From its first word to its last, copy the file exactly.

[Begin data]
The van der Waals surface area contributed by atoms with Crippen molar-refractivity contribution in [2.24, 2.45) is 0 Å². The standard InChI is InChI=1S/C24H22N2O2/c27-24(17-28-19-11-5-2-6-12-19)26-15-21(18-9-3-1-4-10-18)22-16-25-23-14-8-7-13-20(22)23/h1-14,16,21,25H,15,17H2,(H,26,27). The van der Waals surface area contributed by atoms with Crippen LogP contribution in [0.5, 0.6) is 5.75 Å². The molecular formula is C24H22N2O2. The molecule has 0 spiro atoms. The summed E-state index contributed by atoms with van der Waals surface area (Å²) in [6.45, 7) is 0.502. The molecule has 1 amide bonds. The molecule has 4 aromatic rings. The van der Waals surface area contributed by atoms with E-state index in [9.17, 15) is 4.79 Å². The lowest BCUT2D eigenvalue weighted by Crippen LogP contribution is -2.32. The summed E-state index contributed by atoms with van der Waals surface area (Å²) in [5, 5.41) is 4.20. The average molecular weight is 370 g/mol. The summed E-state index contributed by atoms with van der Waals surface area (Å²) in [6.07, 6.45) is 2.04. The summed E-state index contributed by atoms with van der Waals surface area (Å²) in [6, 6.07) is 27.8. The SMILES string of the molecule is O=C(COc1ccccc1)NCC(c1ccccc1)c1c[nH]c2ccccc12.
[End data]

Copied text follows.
The van der Waals surface area contributed by atoms with Crippen molar-refractivity contribution in [2.24, 2.45) is 0 Å². The standard InChI is InChI=1S/C24H22N2O2/c27-24(17-28-19-11-5-2-6-12-19)26-15-21(18-9-3-1-4-10-18)22-16-25-23-14-8-7-13-20(22)23/h1-14,16,21,25H,15,17H2,(H,26,27). The van der Waals surface area contributed by atoms with Crippen LogP contribution in [0.5, 0.6) is 5.75 Å². The molecular formula is C24H22N2O2. The molecule has 0 spiro atoms. The summed E-state index contributed by atoms with van der Waals surface area (Å²) in [6.45, 7) is 0.502. The molecule has 1 amide bonds. The molecule has 4 aromatic rings. The van der Waals surface area contributed by atoms with E-state index in [9.17, 15) is 4.79 Å². The lowest BCUT2D eigenvalue weighted by Crippen LogP contribution is -2.32. The summed E-state index contributed by atoms with van der Waals surface area (Å²) in [5, 5.41) is 4.20. The average molecular weight is 370 g/mol. The summed E-state index contributed by atoms with van der Waals surface area (Å²) in [6.07, 6.45) is 2.04. The summed E-state index contributed by atoms with van der Waals surface area (Å²) in [6, 6.07) is 27.8. The SMILES string of the molecule is O=C(COc1ccccc1)NCC(c1ccccc1)c1c[nH]c2ccccc12.